Egyptian President Anwar Sadat, President Jimmy Carter, and Israeli
Prime Minister Menahem Begin meet on the Aspen Cabin patio at Camp
David, Maryland, September 6, 1978.
Courtesy of Jimmy
||Richard M. Nixon in China
President Nixon hoped that his administration could ease the strained
relations and cold war tensions between the superpowers. Adopting
a policy of détente, in 1972 he became the first American president
to go to the Soviet Union. That same year, he made his historic visit
to China, paving the way for restoration of diplomatic relations after
a twenty-five-year break. Here, Nixon is shown on a return visit to
China in 1979.
Courtesy of the Nixon Library and Birthplace
||Ronald Reagan and Mikhail Gorbachev
In the 1980s, the pressure from an increase in U.S. military spending and the change in leadership in the Soviet Union led to a new era of diplomatic relations between the two nations.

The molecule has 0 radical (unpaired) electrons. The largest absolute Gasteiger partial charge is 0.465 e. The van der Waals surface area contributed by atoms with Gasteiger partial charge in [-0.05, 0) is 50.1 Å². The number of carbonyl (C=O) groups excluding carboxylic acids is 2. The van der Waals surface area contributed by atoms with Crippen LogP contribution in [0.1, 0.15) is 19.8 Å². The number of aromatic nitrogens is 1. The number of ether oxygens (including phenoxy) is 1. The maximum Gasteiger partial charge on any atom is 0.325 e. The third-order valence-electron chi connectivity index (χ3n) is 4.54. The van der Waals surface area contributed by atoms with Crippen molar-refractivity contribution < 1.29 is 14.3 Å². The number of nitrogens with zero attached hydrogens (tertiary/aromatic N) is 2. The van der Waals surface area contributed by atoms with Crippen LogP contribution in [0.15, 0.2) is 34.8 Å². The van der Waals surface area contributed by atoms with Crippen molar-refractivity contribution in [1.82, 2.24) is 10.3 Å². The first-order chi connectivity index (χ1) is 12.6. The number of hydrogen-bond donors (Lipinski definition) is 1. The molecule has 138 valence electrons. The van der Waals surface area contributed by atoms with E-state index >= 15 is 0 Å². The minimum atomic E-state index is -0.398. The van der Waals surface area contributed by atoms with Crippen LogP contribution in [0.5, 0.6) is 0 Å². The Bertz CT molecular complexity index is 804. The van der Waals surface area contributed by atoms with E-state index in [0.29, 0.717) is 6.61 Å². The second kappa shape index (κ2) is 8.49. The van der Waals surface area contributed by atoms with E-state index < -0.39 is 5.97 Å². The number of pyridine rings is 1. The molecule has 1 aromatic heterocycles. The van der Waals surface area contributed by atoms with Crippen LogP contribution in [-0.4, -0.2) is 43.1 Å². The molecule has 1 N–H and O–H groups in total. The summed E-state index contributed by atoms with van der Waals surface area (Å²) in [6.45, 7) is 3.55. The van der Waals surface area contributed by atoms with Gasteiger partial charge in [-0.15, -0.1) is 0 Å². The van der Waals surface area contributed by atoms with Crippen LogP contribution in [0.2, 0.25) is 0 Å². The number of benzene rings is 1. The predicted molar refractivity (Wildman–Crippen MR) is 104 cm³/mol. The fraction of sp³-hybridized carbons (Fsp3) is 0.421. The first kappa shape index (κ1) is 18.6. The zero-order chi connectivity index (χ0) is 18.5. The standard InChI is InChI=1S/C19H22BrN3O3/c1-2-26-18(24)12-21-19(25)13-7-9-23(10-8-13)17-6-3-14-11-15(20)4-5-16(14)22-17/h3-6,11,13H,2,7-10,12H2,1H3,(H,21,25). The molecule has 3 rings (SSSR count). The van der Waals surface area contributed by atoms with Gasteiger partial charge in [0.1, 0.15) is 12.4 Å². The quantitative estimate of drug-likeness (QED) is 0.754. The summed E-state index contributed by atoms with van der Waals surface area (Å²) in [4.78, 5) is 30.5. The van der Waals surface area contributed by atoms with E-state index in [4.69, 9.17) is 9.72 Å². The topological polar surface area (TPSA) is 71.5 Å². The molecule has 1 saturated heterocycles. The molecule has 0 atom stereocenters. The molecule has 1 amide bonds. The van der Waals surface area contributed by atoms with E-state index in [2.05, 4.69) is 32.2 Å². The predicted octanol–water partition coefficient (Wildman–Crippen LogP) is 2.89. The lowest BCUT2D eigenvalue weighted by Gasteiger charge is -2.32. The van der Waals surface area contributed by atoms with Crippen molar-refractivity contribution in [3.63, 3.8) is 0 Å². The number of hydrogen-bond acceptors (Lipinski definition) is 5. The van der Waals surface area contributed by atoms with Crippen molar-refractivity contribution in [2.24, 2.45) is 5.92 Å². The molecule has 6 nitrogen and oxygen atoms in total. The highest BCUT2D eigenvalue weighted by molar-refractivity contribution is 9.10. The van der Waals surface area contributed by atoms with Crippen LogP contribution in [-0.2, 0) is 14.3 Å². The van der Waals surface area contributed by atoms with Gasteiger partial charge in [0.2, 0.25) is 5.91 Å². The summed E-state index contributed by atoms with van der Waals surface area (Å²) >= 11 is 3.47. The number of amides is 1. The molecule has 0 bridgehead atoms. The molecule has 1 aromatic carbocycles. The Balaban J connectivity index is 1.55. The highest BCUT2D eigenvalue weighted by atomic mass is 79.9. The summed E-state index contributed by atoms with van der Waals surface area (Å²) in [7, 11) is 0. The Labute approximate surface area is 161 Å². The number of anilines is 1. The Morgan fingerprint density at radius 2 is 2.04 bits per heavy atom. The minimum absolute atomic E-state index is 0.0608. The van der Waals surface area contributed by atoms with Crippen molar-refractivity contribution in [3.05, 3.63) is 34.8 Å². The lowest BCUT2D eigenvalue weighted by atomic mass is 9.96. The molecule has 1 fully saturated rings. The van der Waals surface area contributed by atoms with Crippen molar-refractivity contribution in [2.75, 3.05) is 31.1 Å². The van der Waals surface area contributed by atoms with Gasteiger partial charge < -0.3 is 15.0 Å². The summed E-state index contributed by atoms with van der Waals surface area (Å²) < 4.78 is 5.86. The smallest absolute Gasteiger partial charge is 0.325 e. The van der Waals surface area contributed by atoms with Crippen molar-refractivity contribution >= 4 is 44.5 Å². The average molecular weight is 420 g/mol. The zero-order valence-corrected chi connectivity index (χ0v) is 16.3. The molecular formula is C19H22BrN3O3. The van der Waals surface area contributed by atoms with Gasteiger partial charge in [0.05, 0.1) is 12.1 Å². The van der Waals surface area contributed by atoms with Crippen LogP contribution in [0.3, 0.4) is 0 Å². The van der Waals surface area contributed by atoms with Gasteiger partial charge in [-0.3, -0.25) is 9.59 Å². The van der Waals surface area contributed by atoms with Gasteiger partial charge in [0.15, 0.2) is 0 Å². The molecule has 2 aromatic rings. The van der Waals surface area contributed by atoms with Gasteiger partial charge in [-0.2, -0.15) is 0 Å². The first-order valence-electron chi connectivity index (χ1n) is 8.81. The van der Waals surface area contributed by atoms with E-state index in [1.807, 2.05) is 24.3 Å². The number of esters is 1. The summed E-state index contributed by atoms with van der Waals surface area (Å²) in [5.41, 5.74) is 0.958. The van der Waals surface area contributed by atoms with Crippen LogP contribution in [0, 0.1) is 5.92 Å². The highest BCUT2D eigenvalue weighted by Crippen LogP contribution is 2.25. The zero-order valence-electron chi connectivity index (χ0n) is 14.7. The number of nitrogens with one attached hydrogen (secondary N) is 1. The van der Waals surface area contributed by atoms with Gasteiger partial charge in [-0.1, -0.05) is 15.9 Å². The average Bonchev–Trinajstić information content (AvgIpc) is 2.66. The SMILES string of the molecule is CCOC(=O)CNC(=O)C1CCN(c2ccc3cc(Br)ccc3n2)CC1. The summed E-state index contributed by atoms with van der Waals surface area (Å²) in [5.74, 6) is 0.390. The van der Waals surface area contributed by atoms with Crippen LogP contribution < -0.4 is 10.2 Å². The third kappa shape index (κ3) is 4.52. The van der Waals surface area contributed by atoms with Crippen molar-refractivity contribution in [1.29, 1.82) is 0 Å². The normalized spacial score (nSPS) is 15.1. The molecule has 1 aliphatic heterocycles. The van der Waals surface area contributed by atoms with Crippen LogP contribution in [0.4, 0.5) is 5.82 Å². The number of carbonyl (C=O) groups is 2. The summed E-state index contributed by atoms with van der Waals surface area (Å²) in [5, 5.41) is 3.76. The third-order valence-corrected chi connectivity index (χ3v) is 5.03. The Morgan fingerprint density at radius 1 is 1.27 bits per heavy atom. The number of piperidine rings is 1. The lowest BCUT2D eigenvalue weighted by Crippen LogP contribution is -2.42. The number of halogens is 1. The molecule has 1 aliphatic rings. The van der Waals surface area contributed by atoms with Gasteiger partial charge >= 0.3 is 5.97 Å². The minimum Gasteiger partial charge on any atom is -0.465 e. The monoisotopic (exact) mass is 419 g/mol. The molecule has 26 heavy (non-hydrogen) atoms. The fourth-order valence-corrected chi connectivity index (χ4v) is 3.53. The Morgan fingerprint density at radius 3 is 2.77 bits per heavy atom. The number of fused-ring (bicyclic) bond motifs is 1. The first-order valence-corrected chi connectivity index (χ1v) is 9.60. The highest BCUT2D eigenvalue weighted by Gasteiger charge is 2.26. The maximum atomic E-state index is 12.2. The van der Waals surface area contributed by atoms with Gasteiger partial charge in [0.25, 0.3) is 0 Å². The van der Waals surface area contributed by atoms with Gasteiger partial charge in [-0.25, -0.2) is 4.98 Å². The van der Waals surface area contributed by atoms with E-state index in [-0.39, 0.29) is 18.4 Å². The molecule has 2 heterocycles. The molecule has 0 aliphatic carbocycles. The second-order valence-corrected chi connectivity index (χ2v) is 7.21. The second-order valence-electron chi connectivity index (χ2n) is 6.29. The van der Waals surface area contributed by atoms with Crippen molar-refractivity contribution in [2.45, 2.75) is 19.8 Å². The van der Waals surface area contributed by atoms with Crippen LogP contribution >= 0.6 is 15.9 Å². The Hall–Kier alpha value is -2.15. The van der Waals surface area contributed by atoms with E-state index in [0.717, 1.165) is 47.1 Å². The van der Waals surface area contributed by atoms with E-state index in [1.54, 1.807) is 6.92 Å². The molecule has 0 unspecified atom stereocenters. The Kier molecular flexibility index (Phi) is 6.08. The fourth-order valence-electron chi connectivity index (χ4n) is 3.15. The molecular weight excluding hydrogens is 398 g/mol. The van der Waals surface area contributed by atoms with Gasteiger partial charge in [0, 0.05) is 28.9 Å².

After a series of meetings, Ronald Reagan and Soviet leader Mikhail Gorbachev signed an Intermediate Nuclear Force Treaty on December 8, 1987. It promised to eliminate an entire class of intermediate-range nuclear missiles and was the first arms-control agreement to reduce the nuclear arsenal. The success of the negotiations marked a beginning to the end of the cold war.
Following the treaty signing, President and Nancy Reagan held a White House state dinner for Mikhail and Raisa Gorbachev.
Courtesy of Ronald Reagan Library